Having a place to call home is a surprisingly nice feature in a game. While I’ve never considered myself a big player housing advocate, seeing the potential in Rift’s upcoming customized dimensions has opened my eyes to why this feature is so popular. I got to play around with customization options in their beta and I spent hours enjoying myself doing so. It was great to be able to express my creativity so fully. I’m not sure how much time I’ll spend hanging out in my nifty dimension, but making it nifty will certainly be fun. I enjoy having my ship in SWTOR, but it isn’t really mine to customize. My female trooper is stuck with stupid girlie posters on her locker, and that just doesn’t feel quite right. I’d love to be able to change some of the features of my SWTOR ship and customize the interior. I do like that I’ve been allowed to unlock features on my ship such as a mailbox though. I can’t believe how much I dislike the capital cities in WoW or how much I dislike not having my own private retreat in that game.

Malavi Quinn workbench

Quinn hard at work.

Crafting is another area where I have been missing features from other games. I really like sending my sidekick in SWTOR off to pick stuff up for me, or having my crew busily getting me needed materials while I adventure. Crew missions rock. I also LOVE being able to put all my crafting stuff in a cargo hold and still be able to make things from anywhere I happen to be standing. Having to go to the bank in WoW and pull things out into my overflowing bags has been driving me bonkers lately. Rift also tracks crafting components that are in your bank and lets you craft from bank stock. However, Rift makes you stand at workstations to build various items rather than just allowing crafting on the fly.

Mod-able gear in SWTOR is one of my favorite things about the game. I can customize my look while keeping the same stats, at least until end game. I love the variety you find among people playing the same classes, at least until end game. You still get a lot of cookie cutter max level characters running around, but it is getting better with some of the newer sets of gear. Rift’s wardrobe feature takes customizing the look of your character to a whole other level. I love wearing a certain set of gear for the stats, but looking completely different. I just wish they didn’t make additional wardrobe slots so dang expensive. WoW’s gear is still cartoonish and annoying to me. Even their attempts to let you reforge and customize aren’t implemented very well. Being able to wear pants if I want to on class that typically is stuck with dresses/robes by default is pretty important to me. What I do miss gear-wise from WoW is how they have pieces of heirloom gear that are account wide and scale to your level. Now if I could just hide how they look by putting on wardrobe overlays, I’d be a happy camper.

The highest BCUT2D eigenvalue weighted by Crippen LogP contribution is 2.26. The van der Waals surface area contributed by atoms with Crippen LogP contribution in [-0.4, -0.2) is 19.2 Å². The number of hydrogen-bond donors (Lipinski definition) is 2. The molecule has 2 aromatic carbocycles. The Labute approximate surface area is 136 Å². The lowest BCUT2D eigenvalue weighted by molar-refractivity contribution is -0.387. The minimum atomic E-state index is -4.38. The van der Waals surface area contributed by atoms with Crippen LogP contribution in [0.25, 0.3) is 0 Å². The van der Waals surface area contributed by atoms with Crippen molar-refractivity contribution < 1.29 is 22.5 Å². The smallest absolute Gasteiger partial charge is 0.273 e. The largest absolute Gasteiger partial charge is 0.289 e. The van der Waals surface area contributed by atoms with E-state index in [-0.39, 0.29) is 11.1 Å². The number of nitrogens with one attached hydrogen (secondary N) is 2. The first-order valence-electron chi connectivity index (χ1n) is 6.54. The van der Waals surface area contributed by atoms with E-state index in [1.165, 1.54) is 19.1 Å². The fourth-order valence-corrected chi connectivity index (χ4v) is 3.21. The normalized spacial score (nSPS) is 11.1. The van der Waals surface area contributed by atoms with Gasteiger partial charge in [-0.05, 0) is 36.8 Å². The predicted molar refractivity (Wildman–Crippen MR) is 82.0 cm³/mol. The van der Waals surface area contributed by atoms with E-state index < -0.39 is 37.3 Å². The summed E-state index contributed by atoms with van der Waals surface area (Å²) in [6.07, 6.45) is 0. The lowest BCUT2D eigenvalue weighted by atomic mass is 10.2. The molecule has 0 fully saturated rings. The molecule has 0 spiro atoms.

various SWTOR gear sets

custom looks, same stats

Travel is another really big part of MMOs and is handled so differently in Rift, WoW and SWTOR. SWTOR giving me sprint at level 1 and letting me unlock faster riding on my speeder at level 10 is fantastic. Their quick travel options are also something I really love. Once you visit a place and learn its travel point, you can get back to it every 30 minutes (or faster with unlocks) with a button click. WoW has portals and you can fly around once you get high enough level, but they still make you slog around by inconvenient means for a good portion of your play time. Rift is my least favorite overland travel game, but I do like their porticulum system where you can fairly quickly get to an instant transporter. SWTOR’s is by far the most convenient in letting you travel from anyplace you are to anyplace you’ve been on the same planet. A lot of people don’t like SWTOR’s galaxy travel and having to get to your ship to leave a planet, but I find it one of those important distinction building features. I do love my flying mounts and having the option to avoid a lot of annoying monsters in WoW. If SWTOR decided to add some atmospheric travel options, or just stopped knocking me off my speeder after a while, I’d love it. I do enjoy being able to bypass terrain features in WoW.

And lets not forget SWTOR and Rift letting you revive in place. I really don’t like running back to my corpse in WoW. SWTOR giving every class an out of combat energy and health renewal option is fabulous.

This is a pretty big MMO Monster by now. As you can see, there are a lot of features I’d mosh together if I had the chance, and I’ve only been talking about 3 of the games I’ve played most often lately. What are your favorite features if you were building your own Frankenstein’s MMO?

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2 thoughts on “Frankenstein’s MMO

  1. I love playing SWTOR, but miss some features from City of Heroes. The varied and extremely detailed chargen, the grouping (particularly the sidekick/exemplar mechanism to let high and low levels play together), and I miss flying. Though I can’t really see a way to fit that into SWTOR without violating canon… Also, space combat is a bit blah in SWTOR after Star Trek Online, but I’m more interested in story than starfights in any case.

    • I did like STO’s space combat, it felt very realistic to me. The only part I didn’t like was trying to get to combat zones, only to find the enemy already destroyed.
      Rift and CoH sound pretty similar in grouping options. Rift has their mentor program and getting into group scrums is really easy.